2018 Life DE58 (1 week)
- CH89 (1 week)
UK12 (4 weeks)
First published: October 26, 2018

gray hatching : no chart data available for this year


  • Bravo Otto
    • 1983: in the category "Band" (bronze)
  • Rockbjörnen
    • 1983: in the category "Foreign album of the year"
  • Ivor Novello Award
    • 1984: in the category: “Best Pop Song” and “Best Selling A-Side” - Karma Chameleon
  • Brit Awards
    • 1984: in the “Best Selling Single” category - Karma Chameleon
    • 1984: in the "Best British Group" category
  • ASCAP Award
    • 1984: For Time (Clock of the Heart) - most preformed songs of the 1983 Survey Year
  • grammy
    • 1984: in the "New Artist" category
  • Variety Club Awards
    • 1985: in the category: "Recording Artist of 1984"
  • Q Award
    • 2006: in the category "Q Classic Song Award"
    • 2014: in the "Q Idol" category


  • The War Song is available in five languages: English, German ( Der Kriegsgesang ), Spanish ( La canción de guerra ), French ( La chanson de guerre ) and Japanese ( Senso hant ai ).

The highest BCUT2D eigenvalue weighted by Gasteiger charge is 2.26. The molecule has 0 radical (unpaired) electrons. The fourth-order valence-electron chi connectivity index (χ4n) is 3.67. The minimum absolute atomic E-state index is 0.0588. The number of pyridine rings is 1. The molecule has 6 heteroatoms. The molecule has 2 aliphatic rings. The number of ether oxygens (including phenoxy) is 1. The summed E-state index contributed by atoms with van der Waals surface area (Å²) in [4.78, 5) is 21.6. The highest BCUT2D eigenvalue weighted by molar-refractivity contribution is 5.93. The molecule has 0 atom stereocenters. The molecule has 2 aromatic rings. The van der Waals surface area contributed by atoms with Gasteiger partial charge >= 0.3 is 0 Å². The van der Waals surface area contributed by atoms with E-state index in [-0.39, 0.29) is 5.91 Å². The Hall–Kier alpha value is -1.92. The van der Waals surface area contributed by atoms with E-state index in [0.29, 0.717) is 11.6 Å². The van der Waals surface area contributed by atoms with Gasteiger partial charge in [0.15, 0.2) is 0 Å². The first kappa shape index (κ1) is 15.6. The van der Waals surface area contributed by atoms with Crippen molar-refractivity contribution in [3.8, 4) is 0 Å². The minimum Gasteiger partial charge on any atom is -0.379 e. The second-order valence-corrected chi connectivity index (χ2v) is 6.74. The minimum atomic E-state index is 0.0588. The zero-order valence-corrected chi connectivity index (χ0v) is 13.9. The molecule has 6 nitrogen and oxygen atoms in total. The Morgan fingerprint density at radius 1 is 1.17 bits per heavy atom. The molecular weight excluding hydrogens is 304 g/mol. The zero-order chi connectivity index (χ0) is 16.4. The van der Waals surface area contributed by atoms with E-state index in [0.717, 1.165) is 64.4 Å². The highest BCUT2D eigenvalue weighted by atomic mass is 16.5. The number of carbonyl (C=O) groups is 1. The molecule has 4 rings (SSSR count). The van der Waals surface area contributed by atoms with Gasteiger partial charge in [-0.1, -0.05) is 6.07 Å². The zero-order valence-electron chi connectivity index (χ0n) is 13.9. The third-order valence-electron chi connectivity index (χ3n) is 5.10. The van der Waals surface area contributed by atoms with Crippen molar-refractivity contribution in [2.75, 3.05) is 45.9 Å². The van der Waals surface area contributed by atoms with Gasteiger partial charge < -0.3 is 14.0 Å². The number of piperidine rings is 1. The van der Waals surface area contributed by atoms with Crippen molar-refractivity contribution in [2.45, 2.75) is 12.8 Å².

• Boy George's sister Siobhan O'Dowd has a guest appearance as Boy George double in the music video for Church of the Poison Mind .
  • Culture Club has a guest appearance in the action series The A-Team (episode title: "Cowboy George"). They play the songs God Thank You Woman , Move Away and Karma Chameleon .
  • The Medal Song is dedicated to the actress Frances Farmer .


  • David, Maria: Boy George and Culture Club . Crescent, Southampton 1984, ISBN 0-517-45474-2 (English).
  • De Graaf, Kasper and Garrett, Malcolm: Culture Club: When Cameras Go Crazy . St. Martin's Press, London & New York 1983, ISBN 0-312-17879-4 (English).
  • Rimmer, David: Like Punk Never Happened: Culture Club and the New Pop . Faber & Faber, London 1986, ISBN 0-571-13739-3 (English).
  • Robins, Wayne: Culture Club . Ballantine Books, New York 1984, ISBN 0-345-32216-9 (English).
  • Crampton, Luke and Rees, Dafydd: Rock & Pop The Chronicle 1950-Today . DK, ISBN 3-8310-0535-4 .
  • Zill, Didi: Boy George and Culture Club . Schwarzkopf & Schwarzkopf, ISBN 3-89602-493-0 .
  • Rimmer, David: Like Punk Never Happened . Faber & Faber, ISBN 0-571-13739-3 (English).
  • Graves, Schmidt-Joos and Halbscheffel: The New Rock Lexicon 1 . rororo, ISBN 3-499-16352-7 .
  • Bravo Magazine 1983–1986, Musikexpress No. 514, Playboy Magazine May 1985.


  1. BBC News: Boy George slams new club singer (English)
  2. ^ New record from Culture Club. Retrieved August 1, 2018 .
  3. Chart sources: Singles Albums UK US

Web links